Wanting to think in terms of the labor market, GPs basically enjoy almost all the advantages of the freelance profession without having to face the challenges related to the need to look for customers to maintain their turnover, as often maliciously commented also by their specialist colleagues. More generally, it is however necessary to underline that the problem of reduced opening hours also characterizes the various district primary care structures present in our NHS, see the case of vaccination centers just to name one, which confuses (and often makes us nervous) citizens, struggling with similar situations also for local administrative services. Just to continue with the comparison across the Channel, it should also be emphasized that in England the vaccinations of children are traditionally done by GPs and pediatricians of free choice do not exist as a separate category, as indeed in all other European countries.
In light of this general situation primary care, completely fragmented in the vast majority of regions at the local level, it seems to us that the PNRR should be exploited above all to give a radical change to the territorial assistance of the NHS, starting from the classification of GPs and also considering synergistic and integrated the “new players”, first of all nurses (graduates only since the end of the last millennium in our country) and pharmacists, both categories already called into question in various measures both in the NHS and in the NHS to compensate in some way the numerical shortcomings of GPs.
In a perspective truly oriented towards satisfying people’s health needs, in our opinion the real epochal change is to bring together all the operators in the area (including administrative ones) in unique district structures, with a local density that obviously takes into account the diversity of the population. in metropolitan areas compared to others.
Regardless of what you decide to call them (perhaps better “centers” than “homes”), we are firmly convinced that patient-oriented healthcare now has as an unavoidable premise that of having facilities open to the public at least twelve hours of the day on weekdays, capable of providing all services, not only health, but also social and administrative. In order to do this, all the operators in the sector and the necessary infrastructures must obviously be concentrated there; in perspective, all public employees of the NHS, including GPs, in such a way as to guarantee the daily opening of all services with regular shifts.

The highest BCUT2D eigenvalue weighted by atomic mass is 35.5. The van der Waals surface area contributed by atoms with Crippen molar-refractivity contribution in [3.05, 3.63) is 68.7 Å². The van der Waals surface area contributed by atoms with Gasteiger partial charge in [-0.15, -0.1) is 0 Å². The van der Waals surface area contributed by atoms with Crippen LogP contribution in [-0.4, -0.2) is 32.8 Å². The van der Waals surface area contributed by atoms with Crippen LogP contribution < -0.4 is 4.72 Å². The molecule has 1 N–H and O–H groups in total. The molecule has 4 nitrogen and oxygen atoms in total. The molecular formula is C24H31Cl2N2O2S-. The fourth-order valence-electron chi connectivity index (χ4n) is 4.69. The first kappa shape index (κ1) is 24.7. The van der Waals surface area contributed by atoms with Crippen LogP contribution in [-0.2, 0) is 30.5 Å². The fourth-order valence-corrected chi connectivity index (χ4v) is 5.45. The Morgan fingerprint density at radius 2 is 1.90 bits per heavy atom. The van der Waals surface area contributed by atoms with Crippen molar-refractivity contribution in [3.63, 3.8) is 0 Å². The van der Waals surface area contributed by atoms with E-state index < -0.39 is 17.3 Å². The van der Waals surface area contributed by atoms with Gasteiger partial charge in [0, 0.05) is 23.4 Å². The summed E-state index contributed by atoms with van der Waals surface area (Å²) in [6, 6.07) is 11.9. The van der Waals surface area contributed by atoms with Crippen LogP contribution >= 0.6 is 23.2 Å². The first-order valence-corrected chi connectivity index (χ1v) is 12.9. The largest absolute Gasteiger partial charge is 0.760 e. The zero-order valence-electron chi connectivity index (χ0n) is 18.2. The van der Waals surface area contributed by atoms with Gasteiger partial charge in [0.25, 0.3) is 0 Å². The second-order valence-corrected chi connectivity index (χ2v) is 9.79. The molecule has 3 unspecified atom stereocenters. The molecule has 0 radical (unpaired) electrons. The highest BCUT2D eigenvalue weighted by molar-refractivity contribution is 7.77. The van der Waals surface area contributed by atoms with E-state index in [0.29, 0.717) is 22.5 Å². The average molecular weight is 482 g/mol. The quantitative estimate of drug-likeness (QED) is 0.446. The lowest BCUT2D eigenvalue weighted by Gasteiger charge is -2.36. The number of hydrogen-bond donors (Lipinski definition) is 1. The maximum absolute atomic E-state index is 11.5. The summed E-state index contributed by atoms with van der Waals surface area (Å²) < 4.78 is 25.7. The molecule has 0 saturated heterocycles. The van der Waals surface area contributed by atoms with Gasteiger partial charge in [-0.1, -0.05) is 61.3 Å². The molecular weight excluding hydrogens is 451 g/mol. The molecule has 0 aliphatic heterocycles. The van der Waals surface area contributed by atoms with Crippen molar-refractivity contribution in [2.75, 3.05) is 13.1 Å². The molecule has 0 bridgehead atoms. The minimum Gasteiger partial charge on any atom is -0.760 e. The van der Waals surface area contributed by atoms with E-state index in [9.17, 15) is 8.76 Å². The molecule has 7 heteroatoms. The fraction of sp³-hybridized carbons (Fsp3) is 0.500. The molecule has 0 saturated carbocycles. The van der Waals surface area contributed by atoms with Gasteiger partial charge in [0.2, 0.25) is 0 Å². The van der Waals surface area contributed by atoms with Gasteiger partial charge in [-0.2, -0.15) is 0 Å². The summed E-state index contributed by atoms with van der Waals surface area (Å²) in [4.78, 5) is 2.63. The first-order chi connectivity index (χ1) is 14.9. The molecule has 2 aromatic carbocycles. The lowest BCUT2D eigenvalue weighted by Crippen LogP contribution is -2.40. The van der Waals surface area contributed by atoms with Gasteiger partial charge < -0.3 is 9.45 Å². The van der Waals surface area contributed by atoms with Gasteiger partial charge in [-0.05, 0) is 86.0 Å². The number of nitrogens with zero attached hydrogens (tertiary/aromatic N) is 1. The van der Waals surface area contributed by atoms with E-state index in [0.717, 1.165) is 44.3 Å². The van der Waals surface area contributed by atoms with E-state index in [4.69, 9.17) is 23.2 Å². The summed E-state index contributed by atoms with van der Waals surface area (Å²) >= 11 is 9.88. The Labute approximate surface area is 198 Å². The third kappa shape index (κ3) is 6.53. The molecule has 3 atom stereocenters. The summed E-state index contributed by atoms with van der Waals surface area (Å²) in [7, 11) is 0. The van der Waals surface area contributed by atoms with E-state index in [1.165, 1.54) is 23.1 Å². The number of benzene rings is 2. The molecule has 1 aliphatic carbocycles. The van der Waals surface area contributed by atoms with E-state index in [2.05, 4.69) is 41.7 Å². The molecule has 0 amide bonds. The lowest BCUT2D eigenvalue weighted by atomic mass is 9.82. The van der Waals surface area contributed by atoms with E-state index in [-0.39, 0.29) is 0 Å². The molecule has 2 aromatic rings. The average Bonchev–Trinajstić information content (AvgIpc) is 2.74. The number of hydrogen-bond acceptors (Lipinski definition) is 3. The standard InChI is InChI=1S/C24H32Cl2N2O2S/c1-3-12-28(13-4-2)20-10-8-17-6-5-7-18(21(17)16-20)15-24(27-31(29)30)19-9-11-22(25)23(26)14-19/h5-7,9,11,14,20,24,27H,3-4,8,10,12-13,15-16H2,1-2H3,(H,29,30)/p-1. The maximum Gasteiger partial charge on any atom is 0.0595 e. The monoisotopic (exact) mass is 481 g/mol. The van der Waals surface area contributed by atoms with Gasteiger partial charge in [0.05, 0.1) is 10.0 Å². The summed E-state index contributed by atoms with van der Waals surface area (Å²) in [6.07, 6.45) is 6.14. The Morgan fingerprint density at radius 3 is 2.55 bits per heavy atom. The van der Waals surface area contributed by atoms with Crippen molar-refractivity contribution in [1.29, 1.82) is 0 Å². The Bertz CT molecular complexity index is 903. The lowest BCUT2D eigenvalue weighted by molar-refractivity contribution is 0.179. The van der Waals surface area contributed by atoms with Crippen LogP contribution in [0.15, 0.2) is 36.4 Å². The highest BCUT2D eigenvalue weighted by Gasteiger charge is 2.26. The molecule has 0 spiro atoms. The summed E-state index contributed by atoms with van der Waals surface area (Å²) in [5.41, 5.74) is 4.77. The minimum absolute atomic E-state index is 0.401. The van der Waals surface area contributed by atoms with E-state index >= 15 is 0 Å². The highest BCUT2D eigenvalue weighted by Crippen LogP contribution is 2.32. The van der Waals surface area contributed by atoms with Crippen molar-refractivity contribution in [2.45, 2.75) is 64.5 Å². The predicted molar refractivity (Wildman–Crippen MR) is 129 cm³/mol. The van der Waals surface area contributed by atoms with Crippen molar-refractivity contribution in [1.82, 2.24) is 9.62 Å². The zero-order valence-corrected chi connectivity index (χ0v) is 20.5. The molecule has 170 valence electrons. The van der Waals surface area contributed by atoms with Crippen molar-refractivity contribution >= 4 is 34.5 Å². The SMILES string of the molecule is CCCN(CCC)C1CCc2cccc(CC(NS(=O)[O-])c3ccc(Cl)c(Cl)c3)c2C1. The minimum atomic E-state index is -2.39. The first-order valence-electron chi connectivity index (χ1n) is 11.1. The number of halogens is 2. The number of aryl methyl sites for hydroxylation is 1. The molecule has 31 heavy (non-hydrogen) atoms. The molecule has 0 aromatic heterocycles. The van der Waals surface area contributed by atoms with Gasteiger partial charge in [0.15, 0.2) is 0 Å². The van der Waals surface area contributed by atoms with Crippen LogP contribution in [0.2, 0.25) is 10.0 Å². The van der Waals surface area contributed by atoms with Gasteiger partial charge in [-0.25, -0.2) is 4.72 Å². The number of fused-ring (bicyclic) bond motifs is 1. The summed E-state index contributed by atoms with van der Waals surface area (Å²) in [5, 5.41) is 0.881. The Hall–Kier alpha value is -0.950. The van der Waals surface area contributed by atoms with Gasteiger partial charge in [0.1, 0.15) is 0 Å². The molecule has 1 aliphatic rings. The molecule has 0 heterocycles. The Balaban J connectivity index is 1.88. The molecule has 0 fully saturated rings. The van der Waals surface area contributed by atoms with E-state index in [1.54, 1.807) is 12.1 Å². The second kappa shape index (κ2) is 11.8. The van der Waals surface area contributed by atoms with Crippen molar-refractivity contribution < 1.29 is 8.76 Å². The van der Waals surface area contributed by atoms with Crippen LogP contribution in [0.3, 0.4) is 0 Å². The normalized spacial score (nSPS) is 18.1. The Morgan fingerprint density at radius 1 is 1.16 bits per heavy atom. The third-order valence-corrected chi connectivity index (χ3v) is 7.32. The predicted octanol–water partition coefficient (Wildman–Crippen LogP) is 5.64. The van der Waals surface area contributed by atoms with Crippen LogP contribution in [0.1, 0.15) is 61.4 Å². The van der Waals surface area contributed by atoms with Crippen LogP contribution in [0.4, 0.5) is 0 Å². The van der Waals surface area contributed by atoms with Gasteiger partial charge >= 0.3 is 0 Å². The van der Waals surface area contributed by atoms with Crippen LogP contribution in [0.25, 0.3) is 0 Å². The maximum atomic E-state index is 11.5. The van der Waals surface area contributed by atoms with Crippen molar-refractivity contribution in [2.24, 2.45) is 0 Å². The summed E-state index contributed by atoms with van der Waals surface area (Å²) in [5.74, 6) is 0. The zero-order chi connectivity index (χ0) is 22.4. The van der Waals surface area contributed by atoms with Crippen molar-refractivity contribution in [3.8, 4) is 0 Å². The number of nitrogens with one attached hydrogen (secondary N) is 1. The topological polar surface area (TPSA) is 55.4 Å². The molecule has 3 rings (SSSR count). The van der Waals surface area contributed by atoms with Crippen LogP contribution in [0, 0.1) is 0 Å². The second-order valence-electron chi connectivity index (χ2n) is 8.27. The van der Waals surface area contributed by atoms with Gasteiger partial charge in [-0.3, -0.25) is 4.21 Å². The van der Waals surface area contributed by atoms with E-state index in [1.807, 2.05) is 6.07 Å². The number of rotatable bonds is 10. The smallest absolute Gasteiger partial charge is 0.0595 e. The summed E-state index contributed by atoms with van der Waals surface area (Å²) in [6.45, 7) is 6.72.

By following this strategy, citizens would no longer have any problem in understanding where and when to turn in case of need outside the hospitals. Even the distance to travel to go to these centers (by definition “less capillary”) is in our opinion a false problem. As the recent experience of consumer goods markets teaches us, accessibility is essential for everyone, including workers (often, as well as parents, also caregivers of elderly relatives and neighbors), which is why large shopping centers have had a great success all over the place.
As for frail patients who really need home care, not just health care in the strict sense if completely isolated, it seems to us that this type of center has all the credentials to be able to provide it adequately, as they have the necessary “critical working mass” to cope with the heavy social and health commitment induced by the management of these patients. Ultimately, even the inappropriate use of hospital emergency services should be drastically reduced for the most minor ailments, at most limited to night hours.
Given the presence of public pharmacists, it is not even clear why the already existing forms of direct dispensing of drugs could not be spread in these centers, in a complementary way to community pharmacies. Thus also systematically favoring the collaboration of pharmacists with GPs and nurses colleagues to improve the appropriateness of prescriptions and adherence to therapies and removing the disturbing spectrum of comparison from our NHS. Ultimately, all for the benefit of patients and caregivers, who could also derive further psychological benefits from direct contact with teams of health professionals.
In conclusion, we deliberately stop here, as we realize that we are unable to hypothesize anything but advantages thanks to this new type of multi-professional organization, with synergies that go well beyond individual roles, starting with GPs, on which it is focused this contribution. And who knows that, going beyond the self-referentiality of individual professional categories, the strategy of optimizing the management of the workforce in a truly integrated primary care does not end up making realistic most of the expectations periodically raised by the promises of politicians to any faction in matters of territorial assistance.
Mario Negri Institute of Pharmacological Research IRCCS
09 September 2021